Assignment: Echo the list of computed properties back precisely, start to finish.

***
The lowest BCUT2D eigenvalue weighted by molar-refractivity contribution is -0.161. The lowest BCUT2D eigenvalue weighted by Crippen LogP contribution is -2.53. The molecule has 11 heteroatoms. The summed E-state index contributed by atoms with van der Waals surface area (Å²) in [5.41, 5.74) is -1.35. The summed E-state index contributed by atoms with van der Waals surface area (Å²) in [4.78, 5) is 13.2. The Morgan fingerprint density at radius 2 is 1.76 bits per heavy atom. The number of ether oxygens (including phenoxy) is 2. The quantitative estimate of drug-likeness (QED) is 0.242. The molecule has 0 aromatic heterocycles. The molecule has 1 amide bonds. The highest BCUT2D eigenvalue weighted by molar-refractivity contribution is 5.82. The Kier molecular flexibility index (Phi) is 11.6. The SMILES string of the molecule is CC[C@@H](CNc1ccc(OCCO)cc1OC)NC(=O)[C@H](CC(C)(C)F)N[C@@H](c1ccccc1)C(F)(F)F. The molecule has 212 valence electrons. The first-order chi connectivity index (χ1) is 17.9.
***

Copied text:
The lowest BCUT2D eigenvalue weighted by molar-refractivity contribution is -0.161. The lowest BCUT2D eigenvalue weighted by Crippen LogP contribution is -2.53. The molecule has 11 heteroatoms. The summed E-state index contributed by atoms with van der Waals surface area (Å²) in [5.41, 5.74) is -1.35. The summed E-state index contributed by atoms with van der Waals surface area (Å²) in [4.78, 5) is 13.2. The Morgan fingerprint density at radius 2 is 1.76 bits per heavy atom. The number of ether oxygens (including phenoxy) is 2. The quantitative estimate of drug-likeness (QED) is 0.242. The molecule has 0 aromatic heterocycles. The molecule has 1 amide bonds. The highest BCUT2D eigenvalue weighted by molar-refractivity contribution is 5.82. The Kier molecular flexibility index (Phi) is 11.6. The SMILES string of the molecule is CC[C@@H](CNc1ccc(OCCO)cc1OC)NC(=O)[C@H](CC(C)(C)F)N[C@@H](c1ccccc1)C(F)(F)F. The molecule has 212 valence electrons. The first-order chi connectivity index (χ1) is 17.9.